This very lucrative sector is currently experiencing a resurgence of interest, in particular due to the entry into the space tourism race of billionaires Elon Musk, Jeff Bezos and Richard Branson.

After a decade-long hiatus, Wednesday's Russian flight marks the return of the Russian Space Agency, Roscosmos, to the arena, as the country's aerospace industry is plagued by scandals and lost ground in the face of American competitors.

The whimsical 46-year-old Japanese billionaire Yusaku Maezawa, who made his fortune in online fashion, and his assistant Yozo Hirano are due to depart from the Baikonur Cosmodrome in Kazakhstan on December 8 at 0738 GMT.

“I'm excited, like a kid before a class trip,” Maezawa said at an on-site press conference: “I really want to see Earth from Space, to experience zero gravity, to experience zero gravity. how space changes people, how I will change after this flight ".

Their flight is scheduled to last six hours, with docking scheduled at the Poisk module of the Russian segment of the ISS at 1341 GMT.

The two Japanese stay 12 days on board the station.

Mr. Hirano will have to video document their stay for the billionaire's YouTube channel, which has set itself 100 tasks to accomplish.

- "Videos and badminton" -

Cosmonaut Alexandre Missourkine, who will pilot the Soyuz, judged that his companions will have a busy schedule: "It will be a challenge to do everything".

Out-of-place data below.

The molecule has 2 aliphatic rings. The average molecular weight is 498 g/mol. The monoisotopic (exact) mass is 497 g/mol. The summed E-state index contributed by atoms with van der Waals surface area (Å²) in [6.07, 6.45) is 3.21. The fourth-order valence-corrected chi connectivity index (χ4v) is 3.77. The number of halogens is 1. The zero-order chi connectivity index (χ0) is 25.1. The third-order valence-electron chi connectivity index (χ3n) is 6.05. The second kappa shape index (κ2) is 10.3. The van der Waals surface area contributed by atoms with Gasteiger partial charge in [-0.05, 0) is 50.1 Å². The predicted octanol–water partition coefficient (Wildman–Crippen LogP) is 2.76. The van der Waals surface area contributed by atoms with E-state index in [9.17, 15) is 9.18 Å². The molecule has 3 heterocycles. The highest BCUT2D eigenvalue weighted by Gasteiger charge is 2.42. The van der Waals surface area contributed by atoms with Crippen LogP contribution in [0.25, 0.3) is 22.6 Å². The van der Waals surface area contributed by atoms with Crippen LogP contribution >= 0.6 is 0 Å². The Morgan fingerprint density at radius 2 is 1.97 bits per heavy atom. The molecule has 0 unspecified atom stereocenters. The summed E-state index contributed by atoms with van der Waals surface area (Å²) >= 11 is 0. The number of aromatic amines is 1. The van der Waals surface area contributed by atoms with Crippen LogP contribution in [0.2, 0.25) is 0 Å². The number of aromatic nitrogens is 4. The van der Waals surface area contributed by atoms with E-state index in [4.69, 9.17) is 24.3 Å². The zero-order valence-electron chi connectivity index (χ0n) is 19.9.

He has planned a "friendly" weightless badminton tournament with the space tourists.

Seven people are currently on board the ISS, including two Russians and a Japanese.

A woman walks in front of a Soiuz rocket that has become a monument in Baikonur, Kazakhstan, December 5, 2021 Kirill KUDRYAVTSEV AFP

For several weeks, the two Japanese prepared in the City of Stars, a city built near Moscow in the 1960s to train generations of cosmonauts.

This mission, organized by Roscosmos and its American partner Space Adventures, will mark Russia's return to the space tourism race, after more than a decade of hiatus.

Roscosmos and Space Adventures had already collaborated between 2001 and 2009 to send extremely wealthy entrepreneurs into space eight times.

The trip of the two Japanese comes at a time when private flights in space are increasing.

In September, SpaceX hosted a three-day orbit flight with an all-amateur crew.

Elon Musk's company also plans to take several tourists around the moon in 2023, including Mr. Maezawa, who is funding this operation.

Other private actors are in the ranks, such as the Blue Origin company of the founder of Amazon, the American Jeff Bezos, or even Virgin Galactic, of the British Richard Branson.

Japanese billionaire Yusaku Maezawa (r), here during a press conference the day before his departure, will fly on December 8, 2021 on the ISS with his assistant Yozo Hirano (l) and cosmonaut Alexandre Missourkine (c) SHAMIL ZHUMATOV POOL / AFP

As a sign of the Russian space sector's desire for a facelift, in October Roscosmos sent a director and an actress aboard the ISS to shoot the first feature-length film in orbit history, before a competing project of Tom Cruise.

In 2020, with the commissioning of SpaceX rockets and capsules, Russia lost its monopoly on manned flights to the ISS, and therefore also the tens of millions of dollars that went together for each seat that NASA and d other space agencies were buying aboard the Soyuz.

© 2021 AFP